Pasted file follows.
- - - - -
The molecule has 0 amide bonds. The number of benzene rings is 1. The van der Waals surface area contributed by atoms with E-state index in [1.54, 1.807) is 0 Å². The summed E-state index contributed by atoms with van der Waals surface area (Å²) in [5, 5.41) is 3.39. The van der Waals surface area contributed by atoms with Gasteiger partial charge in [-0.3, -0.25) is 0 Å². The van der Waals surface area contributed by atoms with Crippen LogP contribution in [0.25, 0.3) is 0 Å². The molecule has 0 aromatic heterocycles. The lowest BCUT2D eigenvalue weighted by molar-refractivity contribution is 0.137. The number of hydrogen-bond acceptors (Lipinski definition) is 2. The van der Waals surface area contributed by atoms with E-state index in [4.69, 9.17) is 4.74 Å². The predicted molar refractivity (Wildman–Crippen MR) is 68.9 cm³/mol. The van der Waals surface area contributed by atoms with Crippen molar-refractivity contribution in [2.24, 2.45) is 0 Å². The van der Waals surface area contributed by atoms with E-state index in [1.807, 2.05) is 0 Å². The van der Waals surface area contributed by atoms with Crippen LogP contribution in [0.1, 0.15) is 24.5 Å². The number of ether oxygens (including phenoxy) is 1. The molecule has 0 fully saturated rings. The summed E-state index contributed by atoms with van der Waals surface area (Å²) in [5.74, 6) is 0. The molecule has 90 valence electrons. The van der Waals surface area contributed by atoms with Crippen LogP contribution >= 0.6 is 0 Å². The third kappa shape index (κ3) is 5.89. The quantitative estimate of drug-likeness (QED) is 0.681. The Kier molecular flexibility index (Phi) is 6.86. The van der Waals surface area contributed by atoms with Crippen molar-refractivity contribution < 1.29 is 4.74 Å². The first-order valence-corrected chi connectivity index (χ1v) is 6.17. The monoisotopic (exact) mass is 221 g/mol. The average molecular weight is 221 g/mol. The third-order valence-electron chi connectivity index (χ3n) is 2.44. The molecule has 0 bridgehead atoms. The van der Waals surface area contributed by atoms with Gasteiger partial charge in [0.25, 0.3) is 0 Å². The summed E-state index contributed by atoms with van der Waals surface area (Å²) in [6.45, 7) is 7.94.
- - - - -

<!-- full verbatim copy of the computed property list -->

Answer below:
The molecule has 0 amide bonds. The number of benzene rings is 1. The van der Waals surface area contributed by atoms with E-state index in [1.54, 1.807) is 0 Å². The summed E-state index contributed by atoms with van der Waals surface area (Å²) in [5, 5.41) is 3.39. The van der Waals surface area contributed by atoms with Gasteiger partial charge in [-0.3, -0.25) is 0 Å². The van der Waals surface area contributed by atoms with Crippen LogP contribution in [0.25, 0.3) is 0 Å². The molecule has 0 aromatic heterocycles. The lowest BCUT2D eigenvalue weighted by molar-refractivity contribution is 0.137. The number of hydrogen-bond acceptors (Lipinski definition) is 2. The van der Waals surface area contributed by atoms with E-state index in [4.69, 9.17) is 4.74 Å². The predicted molar refractivity (Wildman–Crippen MR) is 68.9 cm³/mol. The van der Waals surface area contributed by atoms with Crippen molar-refractivity contribution in [2.24, 2.45) is 0 Å². The van der Waals surface area contributed by atoms with E-state index in [1.807, 2.05) is 0 Å². The van der Waals surface area contributed by atoms with Crippen LogP contribution in [0.1, 0.15) is 24.5 Å². The number of ether oxygens (including phenoxy) is 1. The molecule has 0 fully saturated rings. The summed E-state index contributed by atoms with van der Waals surface area (Å²) in [5.74, 6) is 0. The molecule has 90 valence electrons. The van der Waals surface area contributed by atoms with Crippen LogP contribution >= 0.6 is 0 Å². The third kappa shape index (κ3) is 5.89. The quantitative estimate of drug-likeness (QED) is 0.681. The Kier molecular flexibility index (Phi) is 6.86. The van der Waals surface area contributed by atoms with Crippen molar-refractivity contribution < 1.29 is 4.74 Å². The first-order valence-corrected chi connectivity index (χ1v) is 6.17. The monoisotopic (exact) mass is 221 g/mol. The average molecular weight is 221 g/mol. The third-order valence-electron chi connectivity index (χ3n) is 2.44. The molecule has 0 bridgehead atoms. The van der Waals surface area contributed by atoms with Gasteiger partial charge in [0.25, 0.3) is 0 Å². The summed E-state index contributed by atoms with van der Waals surface area (Å²) in [6.45, 7) is 7.94.